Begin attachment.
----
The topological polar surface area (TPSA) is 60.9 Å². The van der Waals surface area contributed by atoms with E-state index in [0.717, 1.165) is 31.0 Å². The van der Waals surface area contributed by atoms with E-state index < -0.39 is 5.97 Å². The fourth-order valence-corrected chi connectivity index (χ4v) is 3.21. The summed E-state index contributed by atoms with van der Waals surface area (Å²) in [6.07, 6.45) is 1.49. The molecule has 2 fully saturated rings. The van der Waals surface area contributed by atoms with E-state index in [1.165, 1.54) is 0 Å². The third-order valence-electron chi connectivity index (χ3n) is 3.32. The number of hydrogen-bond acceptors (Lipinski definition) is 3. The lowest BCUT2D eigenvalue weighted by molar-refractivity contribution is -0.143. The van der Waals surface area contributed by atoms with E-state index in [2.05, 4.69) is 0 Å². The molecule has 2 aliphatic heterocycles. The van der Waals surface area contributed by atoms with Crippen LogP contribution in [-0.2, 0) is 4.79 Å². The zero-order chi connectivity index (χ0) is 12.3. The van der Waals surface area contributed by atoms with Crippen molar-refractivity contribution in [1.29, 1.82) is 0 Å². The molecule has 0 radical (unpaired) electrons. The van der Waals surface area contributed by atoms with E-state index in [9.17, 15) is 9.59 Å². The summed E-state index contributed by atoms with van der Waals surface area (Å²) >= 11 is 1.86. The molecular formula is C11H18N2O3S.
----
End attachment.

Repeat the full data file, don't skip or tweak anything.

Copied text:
The topological polar surface area (TPSA) is 60.9 Å². The van der Waals surface area contributed by atoms with E-state index in [0.717, 1.165) is 31.0 Å². The van der Waals surface area contributed by atoms with E-state index < -0.39 is 5.97 Å². The fourth-order valence-corrected chi connectivity index (χ4v) is 3.21. The summed E-state index contributed by atoms with van der Waals surface area (Å²) in [6.07, 6.45) is 1.49. The molecule has 2 fully saturated rings. The van der Waals surface area contributed by atoms with E-state index in [1.165, 1.54) is 0 Å². The third-order valence-electron chi connectivity index (χ3n) is 3.32. The number of hydrogen-bond acceptors (Lipinski definition) is 3. The lowest BCUT2D eigenvalue weighted by molar-refractivity contribution is -0.143. The van der Waals surface area contributed by atoms with E-state index in [2.05, 4.69) is 0 Å². The molecule has 2 aliphatic heterocycles. The van der Waals surface area contributed by atoms with Crippen LogP contribution in [-0.2, 0) is 4.79 Å². The zero-order chi connectivity index (χ0) is 12.3. The van der Waals surface area contributed by atoms with Crippen molar-refractivity contribution in [1.29, 1.82) is 0 Å². The molecule has 0 radical (unpaired) electrons. The van der Waals surface area contributed by atoms with E-state index in [9.17, 15) is 9.59 Å². The summed E-state index contributed by atoms with van der Waals surface area (Å²) >= 11 is 1.86. The molecular formula is C11H18N2O3S.